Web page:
Hello Willy,

On Mon, Sep 23, 2019 at 7:02 PM Willy Tarreau <w...@1wt.eu> wrote:
> > However it needs to be clear that the issue tracker in Github is not a
> > support forum, and that filing a report will needs some ground work.
> > It is also *always* a good idea to discuss an issue on the ML first,
> > before filing an issue.
>
> I'm a bit torn between you two on this actually. There are several
> reasons. The first one is that nobody is running the latest version
> since a latest exists after a commit is pushed, and that at this game
> it can circle forever. Some would say "but not released doesn't count"
> and I'd argue that *new* bugs affecting -dev are even more important
> to me than older ones since they are regressions, which is also why we
> now have the CI running.
>
> However I also agree that it's important to encourage users to upgrade
> *when they can*.
> [...]
> My hope is that we can encourage good faith among the reporters.

I realize I did not explain my point very well. I have to emphasize
that there is an important distinction between what we suggest in the
bug reporting template and what we actually *enforce*. Enforcements
happen considering the context, and that context is often more
important than actual rules. I believe we have done a good job
understanding and considering that context in the nearly 300 issue's
so far.

People can spend 3 minutes thinking about an issue, not reading the
documentation or doing some basic due diligence and still fill out the
template properly (including flagging whatever checkboxes we throw at
them obviously). On the other hand, important reports come in with
good informations in older release and are *clearly* relevant. But if
we have a report in 2.0.4 it is obvious that the OP did not install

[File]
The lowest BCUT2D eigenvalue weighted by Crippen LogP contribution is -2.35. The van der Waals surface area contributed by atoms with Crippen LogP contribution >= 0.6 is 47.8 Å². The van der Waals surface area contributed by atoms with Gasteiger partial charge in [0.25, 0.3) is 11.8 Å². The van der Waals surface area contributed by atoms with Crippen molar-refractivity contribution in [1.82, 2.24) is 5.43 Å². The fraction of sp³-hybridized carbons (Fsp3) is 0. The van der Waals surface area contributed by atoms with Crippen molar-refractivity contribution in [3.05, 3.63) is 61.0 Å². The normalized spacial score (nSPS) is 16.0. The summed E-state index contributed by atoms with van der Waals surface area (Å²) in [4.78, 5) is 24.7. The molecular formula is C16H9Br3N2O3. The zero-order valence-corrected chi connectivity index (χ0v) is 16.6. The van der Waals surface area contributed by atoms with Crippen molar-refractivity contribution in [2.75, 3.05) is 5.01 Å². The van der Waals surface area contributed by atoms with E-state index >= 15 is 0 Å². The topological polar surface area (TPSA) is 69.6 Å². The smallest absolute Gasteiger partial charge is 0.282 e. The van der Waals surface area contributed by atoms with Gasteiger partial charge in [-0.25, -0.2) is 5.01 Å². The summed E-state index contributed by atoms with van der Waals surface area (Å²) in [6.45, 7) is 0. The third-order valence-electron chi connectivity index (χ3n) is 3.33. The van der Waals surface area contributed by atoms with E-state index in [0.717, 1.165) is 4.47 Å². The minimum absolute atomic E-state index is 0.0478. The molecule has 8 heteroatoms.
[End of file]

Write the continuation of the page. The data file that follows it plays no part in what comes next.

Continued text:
haproxy from a CentOs repository, so asking for an upgrade is not some
far fetched fantasy. Context is key to understanding whether or not to
apply a rule (or whether to ask to reproduce in the latest release).

I did not mean we should reject all issues that are not reproduced in
the latest release. However I do not feel like raising barriers to
file new issues is detrimental because in the absolute worst case,
people will ask about their problem on the mailing list or on
discourse as opposed to directly filing the issue; which is one
additional round-trip as a consequence for a "false-positive" and at
the same time, we may reduce the noise a lot. Templates and the rules
implied in it don't apply to responses in issues (from other people),
so nobody willing to provide additional infos to existing issues is
impacted anyway.


>   [ ] I confirm that I did my best to upgrade to the latest version
>      before reporting this bug and I am also conscious that developers
>      tend to be much less reactive on older versions.

Frankly I'd not use this particular statement, because this wording
sounds vague to me and I feel like people can read into it whatever
they want to hear, including support for the 1.2 branch given enough
patience on their end. Also people fill out annoying forms every day,
a checkbox that begins with the words "I can confirm that I did my
best ..." is just a psychological NOP, personally I'm not sure I'd
actually read further than those words, immediately hitting that
checkbox.


> Just thinking (not sure it's a good idea as it could attract too many
> reports), maybe we could have a check box that automatically sets an
> "incomplete" status for a bug report. This allows reporters to stick to
> facts and share them with others, this is convenient for rare bugs.

We will have to check whether it's possible to map checkboxes to
labels, but yes, I'd be fine with that.

I'm actually also fine with maintaining the current template as-is and
I agree the issue tracker needs to be used to collect informations on
unkown bugs, which is especially useful if there are multiple
reporters. I just think the bar can be a little bit higher without
negative impact.




Lukas

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